[ENFP] Religious ENFP party! :D C'mon in, fellow believers... - Page 4

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This is a discussion on Religious ENFP party! :D C'mon in, fellow believers... within the ENFP Forum - The Inspirers forums, part of the NF's Temperament Forum- The Dreamers category; Luke 14:11-"For everyone that exalts himself will be humbled and he that humbles himself will be exalted.” Jesus was one ...

  1. #31
    ENFP - The Inspirers

    Luke 14:11-"For everyone that exalts himself will be humbled and he that humbles himself will be exalted.” Jesus was one of the most humble people of the universe besides his Father. To be a christian means to be christ-like, humility is essential.
    CynicallyNaive and brightlywound thanked this post.

  2. #32
    INTP - The Thinkers

    Sorry to crash the party. I hate to bring my INTP logical brain to this emotional party. I have a problem, however, that I wish you guys to help me with. I am Catholic, and I have recently had my life changed quite radically by an ENFP Mormon: Lindsey Stirling (No worries, I'm not thinking of converting to LDS). I feel like the only way I can repay this incredible person is to bring her to the Catholic Church. I have absolutely no personal ties, but I am able to communicate through posts in her website. I have just come up with a fool-proof argument to combat Mormonism (though not necessarily promote Catholicism), but it is highly logical in nature and I am not sure whether it would appeal to the "feeling" mind. I want to know your opinions on it and whether you think it has any chance of converting an ENFP. Here is the argument:

    1) My mind tells me that for something to come from nothing is impossible, yet we exist, so something HAD to have come from nothing. This means that our logic is not in sync with our actual reality, and hence we cannot be 100% sure of anything except our existence due to our flawed logic.

    2) Given our inability to rely on pure logic when it comes to debating God's existence or plan for us (hence making any side just as likely), religious arguments will depend on the most important question: which religion has the greatest chance of making me happy, both in this life and the next?

    3) Pascal's Wager excludes atheism due to the chance of hell or heaven.

    4) Mormons and Catholics both have similar values: importance of family, spreading the Word, not "going with the flow", modesty, (among other traditional values that the person I am trying to convert places a high importance in). Speaking through experience they are both religions that give happiness to its believers (at least when it comes to practicing Catholics and Mormons, I have realized that these two religions have the greatest chance of causing happiness; Happy Planet Index gives high scores to many mostly-Catholic nations; Provo, Utah is also ranked high in happiness in the USA by many studies).

    5) Given the choice between these two religions, why Catholicism? Easy; Mormons do not believe in hell. They believe that people who are devout in other religions go to a "type 2" heaven, which is a very good place to be in, yet lower than the place for the devout Mormons.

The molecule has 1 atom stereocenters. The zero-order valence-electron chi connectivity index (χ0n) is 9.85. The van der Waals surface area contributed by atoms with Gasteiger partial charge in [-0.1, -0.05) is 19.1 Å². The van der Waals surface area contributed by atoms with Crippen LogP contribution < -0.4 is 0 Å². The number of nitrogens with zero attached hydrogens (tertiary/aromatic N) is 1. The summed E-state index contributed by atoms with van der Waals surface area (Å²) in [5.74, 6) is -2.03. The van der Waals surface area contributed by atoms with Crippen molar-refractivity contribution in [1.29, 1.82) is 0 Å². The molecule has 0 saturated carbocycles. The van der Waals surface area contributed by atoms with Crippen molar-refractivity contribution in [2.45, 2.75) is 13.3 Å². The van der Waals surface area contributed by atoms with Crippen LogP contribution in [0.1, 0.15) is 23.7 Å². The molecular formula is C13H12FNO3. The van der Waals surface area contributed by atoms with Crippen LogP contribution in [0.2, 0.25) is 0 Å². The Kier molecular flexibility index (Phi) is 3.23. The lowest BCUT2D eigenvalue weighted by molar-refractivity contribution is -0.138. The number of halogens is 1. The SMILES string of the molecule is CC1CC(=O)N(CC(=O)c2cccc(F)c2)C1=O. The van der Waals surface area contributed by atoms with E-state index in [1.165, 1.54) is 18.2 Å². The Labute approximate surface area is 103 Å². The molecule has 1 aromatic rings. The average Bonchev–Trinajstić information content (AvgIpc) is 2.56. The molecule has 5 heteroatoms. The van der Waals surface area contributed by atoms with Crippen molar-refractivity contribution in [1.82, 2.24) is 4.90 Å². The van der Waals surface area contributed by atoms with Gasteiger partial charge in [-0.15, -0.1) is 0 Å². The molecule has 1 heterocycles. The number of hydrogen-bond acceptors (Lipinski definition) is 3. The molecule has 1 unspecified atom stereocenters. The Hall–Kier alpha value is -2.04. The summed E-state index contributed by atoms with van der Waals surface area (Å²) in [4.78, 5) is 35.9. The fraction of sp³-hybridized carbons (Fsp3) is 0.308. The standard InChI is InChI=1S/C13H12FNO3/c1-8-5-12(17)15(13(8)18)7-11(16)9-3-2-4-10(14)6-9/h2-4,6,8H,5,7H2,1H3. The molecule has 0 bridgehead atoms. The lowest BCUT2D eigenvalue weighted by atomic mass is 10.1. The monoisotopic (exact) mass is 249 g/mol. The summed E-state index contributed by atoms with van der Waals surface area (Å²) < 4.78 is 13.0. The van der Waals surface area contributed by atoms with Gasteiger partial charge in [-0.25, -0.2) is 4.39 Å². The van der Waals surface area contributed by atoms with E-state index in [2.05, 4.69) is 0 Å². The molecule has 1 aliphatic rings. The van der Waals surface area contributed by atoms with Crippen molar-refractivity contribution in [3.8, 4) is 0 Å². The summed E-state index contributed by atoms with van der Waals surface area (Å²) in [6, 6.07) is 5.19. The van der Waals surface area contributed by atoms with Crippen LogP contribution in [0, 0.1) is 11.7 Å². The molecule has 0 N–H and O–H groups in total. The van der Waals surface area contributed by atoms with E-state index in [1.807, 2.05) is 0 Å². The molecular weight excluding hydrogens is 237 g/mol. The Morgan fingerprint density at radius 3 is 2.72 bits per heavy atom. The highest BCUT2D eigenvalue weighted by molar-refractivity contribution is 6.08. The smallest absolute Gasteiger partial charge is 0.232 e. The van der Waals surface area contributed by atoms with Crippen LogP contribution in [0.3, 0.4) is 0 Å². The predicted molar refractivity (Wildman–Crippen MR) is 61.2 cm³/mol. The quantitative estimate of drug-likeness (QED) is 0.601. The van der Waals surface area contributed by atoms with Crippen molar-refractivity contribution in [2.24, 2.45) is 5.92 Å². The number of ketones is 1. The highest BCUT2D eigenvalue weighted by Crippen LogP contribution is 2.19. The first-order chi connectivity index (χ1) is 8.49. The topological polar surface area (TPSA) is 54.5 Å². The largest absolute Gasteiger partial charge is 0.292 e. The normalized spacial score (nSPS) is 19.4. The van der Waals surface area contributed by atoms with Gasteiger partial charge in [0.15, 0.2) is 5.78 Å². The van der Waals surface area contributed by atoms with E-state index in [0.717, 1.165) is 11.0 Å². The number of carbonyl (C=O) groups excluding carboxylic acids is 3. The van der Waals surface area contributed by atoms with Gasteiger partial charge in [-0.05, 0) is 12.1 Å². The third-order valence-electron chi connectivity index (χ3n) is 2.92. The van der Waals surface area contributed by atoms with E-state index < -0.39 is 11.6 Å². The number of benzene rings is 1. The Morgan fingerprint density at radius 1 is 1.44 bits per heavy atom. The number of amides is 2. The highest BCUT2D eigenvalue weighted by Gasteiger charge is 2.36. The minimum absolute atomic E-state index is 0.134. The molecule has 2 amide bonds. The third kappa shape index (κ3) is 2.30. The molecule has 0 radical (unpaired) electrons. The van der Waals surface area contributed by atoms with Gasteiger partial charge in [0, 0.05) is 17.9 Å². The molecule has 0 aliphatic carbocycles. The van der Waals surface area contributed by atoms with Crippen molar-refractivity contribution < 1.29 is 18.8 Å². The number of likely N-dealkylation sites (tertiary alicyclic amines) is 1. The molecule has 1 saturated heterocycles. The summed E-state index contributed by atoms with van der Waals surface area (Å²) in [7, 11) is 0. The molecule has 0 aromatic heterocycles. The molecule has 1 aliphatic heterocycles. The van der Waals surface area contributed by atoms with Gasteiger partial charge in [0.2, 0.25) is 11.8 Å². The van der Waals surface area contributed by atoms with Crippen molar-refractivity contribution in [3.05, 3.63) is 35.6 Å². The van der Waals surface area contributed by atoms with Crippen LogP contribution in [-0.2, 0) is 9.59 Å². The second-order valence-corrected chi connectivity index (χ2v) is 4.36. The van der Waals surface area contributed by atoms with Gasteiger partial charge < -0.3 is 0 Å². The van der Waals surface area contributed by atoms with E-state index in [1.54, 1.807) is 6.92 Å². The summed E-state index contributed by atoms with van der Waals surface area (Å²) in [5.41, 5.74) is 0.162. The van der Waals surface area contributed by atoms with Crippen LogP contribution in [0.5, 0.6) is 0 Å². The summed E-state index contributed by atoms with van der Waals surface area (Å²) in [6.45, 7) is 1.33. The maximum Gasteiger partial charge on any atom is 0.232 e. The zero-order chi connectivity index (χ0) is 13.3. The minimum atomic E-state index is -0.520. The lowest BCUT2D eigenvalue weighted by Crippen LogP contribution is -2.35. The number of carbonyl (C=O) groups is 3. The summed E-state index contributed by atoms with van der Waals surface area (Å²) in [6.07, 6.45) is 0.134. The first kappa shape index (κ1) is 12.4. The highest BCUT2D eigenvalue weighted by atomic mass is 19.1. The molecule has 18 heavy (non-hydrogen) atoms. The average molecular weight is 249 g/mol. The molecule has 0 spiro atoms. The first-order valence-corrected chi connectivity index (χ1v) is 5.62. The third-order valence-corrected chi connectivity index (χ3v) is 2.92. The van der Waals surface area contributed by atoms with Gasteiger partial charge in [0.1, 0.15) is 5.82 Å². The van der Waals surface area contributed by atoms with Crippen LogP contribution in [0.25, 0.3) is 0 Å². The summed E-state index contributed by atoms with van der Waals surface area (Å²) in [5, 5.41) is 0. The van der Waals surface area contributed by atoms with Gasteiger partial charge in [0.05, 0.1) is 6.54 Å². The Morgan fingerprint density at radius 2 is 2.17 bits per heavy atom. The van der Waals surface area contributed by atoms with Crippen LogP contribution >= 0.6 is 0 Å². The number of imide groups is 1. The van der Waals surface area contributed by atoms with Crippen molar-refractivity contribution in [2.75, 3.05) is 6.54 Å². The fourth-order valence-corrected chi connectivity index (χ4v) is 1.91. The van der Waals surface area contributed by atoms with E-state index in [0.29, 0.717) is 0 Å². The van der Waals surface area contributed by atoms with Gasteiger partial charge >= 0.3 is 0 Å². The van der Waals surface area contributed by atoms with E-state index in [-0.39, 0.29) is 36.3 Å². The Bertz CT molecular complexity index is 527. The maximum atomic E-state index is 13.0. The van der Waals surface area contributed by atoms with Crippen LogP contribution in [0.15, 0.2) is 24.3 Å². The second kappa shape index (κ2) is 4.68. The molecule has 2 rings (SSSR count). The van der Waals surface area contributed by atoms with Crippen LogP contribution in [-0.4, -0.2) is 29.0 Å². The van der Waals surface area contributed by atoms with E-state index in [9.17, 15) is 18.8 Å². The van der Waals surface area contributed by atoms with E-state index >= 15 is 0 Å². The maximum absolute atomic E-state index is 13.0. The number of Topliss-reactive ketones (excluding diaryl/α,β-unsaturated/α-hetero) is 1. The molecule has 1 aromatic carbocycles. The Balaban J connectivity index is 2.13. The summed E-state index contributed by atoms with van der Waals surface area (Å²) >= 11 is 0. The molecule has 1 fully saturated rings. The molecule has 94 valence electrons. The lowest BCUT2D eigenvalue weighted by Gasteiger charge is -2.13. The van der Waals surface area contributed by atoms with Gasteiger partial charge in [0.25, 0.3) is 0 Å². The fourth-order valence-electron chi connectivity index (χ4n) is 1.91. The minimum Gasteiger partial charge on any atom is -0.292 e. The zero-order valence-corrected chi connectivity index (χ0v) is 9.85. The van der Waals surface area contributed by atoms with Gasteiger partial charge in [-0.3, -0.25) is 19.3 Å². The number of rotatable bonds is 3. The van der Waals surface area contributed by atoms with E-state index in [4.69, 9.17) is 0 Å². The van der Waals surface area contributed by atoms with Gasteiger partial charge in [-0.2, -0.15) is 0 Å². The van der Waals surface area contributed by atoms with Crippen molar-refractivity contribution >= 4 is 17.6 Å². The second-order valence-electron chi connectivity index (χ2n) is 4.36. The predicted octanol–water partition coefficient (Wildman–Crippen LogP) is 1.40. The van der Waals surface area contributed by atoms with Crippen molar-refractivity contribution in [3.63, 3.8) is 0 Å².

Using an adapted version of Pascal's Wasger, I arrive at the following argument. If I am Mormon, and Mormons, are correct, then I win a bit more in the afterlife. If I am Mormon, and Catholicism is correct, then there is a chance (however small) that I may go to a place of eternal punishment. If I am Catholic, and Mormons are right, then I still go to a paradise. If I am Catholic, and Catholicism is correct, I also go to paradise.
    So Catholicism is logically the better choice between these two. When it comes to other religions, I still have not developed an argument.

    Of course, since this person places a high importance in family, it is unlikely that she would risk being separated from her family in the after life ("type 2" heaven is separated from "type 3" heaven), which is why I have to work on the emotional side of the argument a bit. So, what do you guys think of it?

  3. #33
    ENFP - The Inspirers


    Quote Originally Posted by eduardo.sacasa View Post
    Sorry to crash the party. I hate to bring my INTP logical brain to this emotional party. I have a problem, however, that I wish you guys to help me with. I am Catholic, and I have recently had my life changed quite radically by an ENFP Mormon: Lindsey Stirling (No worries, I'm not thinking of converting to LDS). I feel like the only way I can repay this incredible person is to bring her to the Catholic Church. I have absolutely no personal ties, but I am able to communicate through posts in her website. I have just come up with a fool-proof argument to combat Mormonism (though not necessarily promote Catholicism), but it is highly logical in nature and I am not sure whether it would appeal to the "feeling" mind. I want to know your opinions on it and whether you think it has any chance of converting an ENFP. Here is the argument:

    1) My mind tells me that for something to come from nothing is impossible, yet we exist, so something HAD to have come from nothing. This means that our logic is not in sync with our actual reality, and hence we cannot be 100% sure of anything except our existence due to our flawed logic.

    2) Given our inability to rely on pure logic when it comes to debating God's existence or plan for us (hence making any side just as likely), religious arguments will depend on the most important question: which religion has the greatest chance of making me happy, both in this life and the next?

    3) Pascal's Wager excludes atheism due to the chance of hell or heaven.

    4) Mormons and Catholics both have similar values: importance of family, spreading the Word, not "going with the flow", modesty, (among other traditional values that the person I am trying to convert places a high importance in). Speaking through experience they are both religions that give happiness to its believers (at least when it comes to practicing Catholics and Mormons, I have realized that these two religions have the greatest chance of causing happiness; Happy Planet Index gives high scores to many mostly-Catholic nations; Provo, Utah is also ranked high in happiness in the USA by many studies).